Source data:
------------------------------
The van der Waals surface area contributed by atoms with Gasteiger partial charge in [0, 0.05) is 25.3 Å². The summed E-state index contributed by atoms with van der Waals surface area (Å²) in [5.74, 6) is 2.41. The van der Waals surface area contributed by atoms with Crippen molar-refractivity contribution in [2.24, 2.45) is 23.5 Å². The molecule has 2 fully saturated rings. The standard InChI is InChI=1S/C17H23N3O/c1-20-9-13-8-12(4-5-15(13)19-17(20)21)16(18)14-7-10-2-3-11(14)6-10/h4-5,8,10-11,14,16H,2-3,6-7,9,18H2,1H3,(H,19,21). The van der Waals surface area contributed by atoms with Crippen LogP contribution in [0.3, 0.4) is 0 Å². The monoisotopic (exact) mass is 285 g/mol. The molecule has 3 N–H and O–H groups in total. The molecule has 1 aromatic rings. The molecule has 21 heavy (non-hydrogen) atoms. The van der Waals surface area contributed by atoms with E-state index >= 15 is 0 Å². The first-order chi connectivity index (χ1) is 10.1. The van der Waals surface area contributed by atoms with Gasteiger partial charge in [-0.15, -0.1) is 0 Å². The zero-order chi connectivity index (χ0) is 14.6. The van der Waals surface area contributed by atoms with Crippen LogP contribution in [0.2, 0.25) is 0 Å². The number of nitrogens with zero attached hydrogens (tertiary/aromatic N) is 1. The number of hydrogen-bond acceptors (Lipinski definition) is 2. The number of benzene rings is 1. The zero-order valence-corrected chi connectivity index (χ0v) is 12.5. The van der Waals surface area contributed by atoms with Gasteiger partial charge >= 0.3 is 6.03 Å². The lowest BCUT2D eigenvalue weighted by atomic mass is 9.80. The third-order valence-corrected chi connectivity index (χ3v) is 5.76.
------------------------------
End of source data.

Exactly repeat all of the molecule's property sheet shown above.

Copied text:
The van der Waals surface area contributed by atoms with Gasteiger partial charge in [0, 0.05) is 25.3 Å². The summed E-state index contributed by atoms with van der Waals surface area (Å²) in [5.74, 6) is 2.41. The van der Waals surface area contributed by atoms with Crippen molar-refractivity contribution in [2.24, 2.45) is 23.5 Å². The molecule has 2 fully saturated rings. The standard InChI is InChI=1S/C17H23N3O/c1-20-9-13-8-12(4-5-15(13)19-17(20)21)16(18)14-7-10-2-3-11(14)6-10/h4-5,8,10-11,14,16H,2-3,6-7,9,18H2,1H3,(H,19,21). The van der Waals surface area contributed by atoms with Crippen LogP contribution in [0.3, 0.4) is 0 Å². The monoisotopic (exact) mass is 285 g/mol. The molecule has 3 N–H and O–H groups in total. The molecule has 1 aromatic rings. The molecule has 21 heavy (non-hydrogen) atoms. The van der Waals surface area contributed by atoms with E-state index >= 15 is 0 Å². The first-order chi connectivity index (χ1) is 10.1. The van der Waals surface area contributed by atoms with Gasteiger partial charge in [-0.15, -0.1) is 0 Å². The zero-order chi connectivity index (χ0) is 14.6. The van der Waals surface area contributed by atoms with Crippen LogP contribution in [0.2, 0.25) is 0 Å². The number of nitrogens with zero attached hydrogens (tertiary/aromatic N) is 1. The number of hydrogen-bond acceptors (Lipinski definition) is 2. The number of benzene rings is 1. The zero-order valence-corrected chi connectivity index (χ0v) is 12.5. The van der Waals surface area contributed by atoms with Gasteiger partial charge >= 0.3 is 6.03 Å². The lowest BCUT2D eigenvalue weighted by atomic mass is 9.80. The third-order valence-corrected chi connectivity index (χ3v) is 5.76.